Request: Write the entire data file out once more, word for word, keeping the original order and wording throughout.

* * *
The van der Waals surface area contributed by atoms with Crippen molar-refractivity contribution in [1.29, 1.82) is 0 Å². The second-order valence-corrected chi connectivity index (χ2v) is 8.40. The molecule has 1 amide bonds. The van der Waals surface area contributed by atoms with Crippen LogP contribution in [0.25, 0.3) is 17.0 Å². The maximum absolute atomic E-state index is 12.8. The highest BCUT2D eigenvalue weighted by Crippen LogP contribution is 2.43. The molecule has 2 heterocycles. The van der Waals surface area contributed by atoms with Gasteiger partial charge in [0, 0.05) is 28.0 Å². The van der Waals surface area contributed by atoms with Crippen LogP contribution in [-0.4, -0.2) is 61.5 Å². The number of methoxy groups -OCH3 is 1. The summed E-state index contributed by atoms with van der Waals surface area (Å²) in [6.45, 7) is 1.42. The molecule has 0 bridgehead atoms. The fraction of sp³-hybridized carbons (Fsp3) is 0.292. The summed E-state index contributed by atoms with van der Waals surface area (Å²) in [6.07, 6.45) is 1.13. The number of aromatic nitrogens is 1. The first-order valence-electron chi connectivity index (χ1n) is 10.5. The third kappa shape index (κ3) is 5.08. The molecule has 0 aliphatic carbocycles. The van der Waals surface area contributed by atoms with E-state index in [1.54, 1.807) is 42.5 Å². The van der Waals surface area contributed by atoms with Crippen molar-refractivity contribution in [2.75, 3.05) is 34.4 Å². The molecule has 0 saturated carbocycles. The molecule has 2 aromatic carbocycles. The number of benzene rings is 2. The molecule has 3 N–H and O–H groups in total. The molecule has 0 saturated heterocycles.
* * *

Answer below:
The van der Waals surface area contributed by atoms with Crippen molar-refractivity contribution in [1.29, 1.82) is 0 Å². The second-order valence-corrected chi connectivity index (χ2v) is 8.40. The molecule has 1 amide bonds. The van der Waals surface area contributed by atoms with Crippen LogP contribution in [0.25, 0.3) is 17.0 Å². The maximum absolute atomic E-state index is 12.8. The highest BCUT2D eigenvalue weighted by Crippen LogP contribution is 2.43. The molecule has 2 heterocycles. The van der Waals surface area contributed by atoms with Gasteiger partial charge in [0, 0.05) is 28.0 Å². The van der Waals surface area contributed by atoms with Crippen LogP contribution in [-0.4, -0.2) is 61.5 Å². The number of methoxy groups -OCH3 is 1. The summed E-state index contributed by atoms with van der Waals surface area (Å²) in [6.45, 7) is 1.42. The molecule has 0 bridgehead atoms. The fraction of sp³-hybridized carbons (Fsp3) is 0.292. The summed E-state index contributed by atoms with van der Waals surface area (Å²) in [6.07, 6.45) is 1.13. The number of aromatic nitrogens is 1. The first-order valence-electron chi connectivity index (χ1n) is 10.5. The third kappa shape index (κ3) is 5.08. The molecule has 0 aliphatic carbocycles. The van der Waals surface area contributed by atoms with E-state index in [1.54, 1.807) is 42.5 Å². The van der Waals surface area contributed by atoms with Crippen molar-refractivity contribution in [2.75, 3.05) is 34.4 Å². The molecule has 0 saturated carbocycles. The molecule has 2 aromatic carbocycles. The number of benzene rings is 2. The molecule has 3 N–H and O–H groups in total. The molecule has 0 saturated heterocycles.